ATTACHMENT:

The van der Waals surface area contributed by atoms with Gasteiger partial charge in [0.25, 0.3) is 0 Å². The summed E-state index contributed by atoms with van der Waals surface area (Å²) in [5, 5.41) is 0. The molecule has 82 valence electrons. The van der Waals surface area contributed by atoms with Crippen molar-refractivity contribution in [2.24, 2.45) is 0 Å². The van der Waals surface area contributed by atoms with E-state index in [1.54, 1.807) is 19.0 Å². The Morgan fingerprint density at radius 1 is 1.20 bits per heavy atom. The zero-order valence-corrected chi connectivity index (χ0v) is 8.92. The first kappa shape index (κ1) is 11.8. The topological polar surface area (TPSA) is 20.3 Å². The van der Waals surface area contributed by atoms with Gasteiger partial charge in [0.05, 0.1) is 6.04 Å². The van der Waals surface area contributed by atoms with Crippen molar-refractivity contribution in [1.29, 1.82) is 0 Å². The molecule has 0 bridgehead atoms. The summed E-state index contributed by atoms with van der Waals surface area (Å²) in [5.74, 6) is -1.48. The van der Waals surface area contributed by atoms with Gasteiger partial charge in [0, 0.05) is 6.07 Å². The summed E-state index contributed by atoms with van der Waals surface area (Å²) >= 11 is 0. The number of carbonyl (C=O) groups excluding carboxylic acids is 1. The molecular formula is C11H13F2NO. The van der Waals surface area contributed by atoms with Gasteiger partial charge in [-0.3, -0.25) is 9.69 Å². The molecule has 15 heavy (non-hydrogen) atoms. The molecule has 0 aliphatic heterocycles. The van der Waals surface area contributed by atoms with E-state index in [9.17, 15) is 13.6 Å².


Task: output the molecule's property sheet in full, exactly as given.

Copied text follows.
The van der Waals surface area contributed by atoms with Gasteiger partial charge in [0.25, 0.3) is 0 Å². The summed E-state index contributed by atoms with van der Waals surface area (Å²) in [5, 5.41) is 0. The molecule has 82 valence electrons. The van der Waals surface area contributed by atoms with Crippen molar-refractivity contribution in [2.24, 2.45) is 0 Å². The van der Waals surface area contributed by atoms with E-state index in [1.54, 1.807) is 19.0 Å². The Morgan fingerprint density at radius 1 is 1.20 bits per heavy atom. The zero-order valence-corrected chi connectivity index (χ0v) is 8.92. The first kappa shape index (κ1) is 11.8. The topological polar surface area (TPSA) is 20.3 Å². The van der Waals surface area contributed by atoms with Gasteiger partial charge in [0.05, 0.1) is 6.04 Å². The van der Waals surface area contributed by atoms with Crippen molar-refractivity contribution in [1.29, 1.82) is 0 Å². The molecule has 0 bridgehead atoms. The summed E-state index contributed by atoms with van der Waals surface area (Å²) in [5.74, 6) is -1.48. The van der Waals surface area contributed by atoms with Gasteiger partial charge in [0, 0.05) is 6.07 Å². The summed E-state index contributed by atoms with van der Waals surface area (Å²) >= 11 is 0. The number of carbonyl (C=O) groups excluding carboxylic acids is 1. The molecular formula is C11H13F2NO. The van der Waals surface area contributed by atoms with Gasteiger partial charge in [-0.3, -0.25) is 9.69 Å². The molecule has 15 heavy (non-hydrogen) atoms. The molecule has 0 aliphatic heterocycles. The van der Waals surface area contributed by atoms with E-state index in [9.17, 15) is 13.6 Å².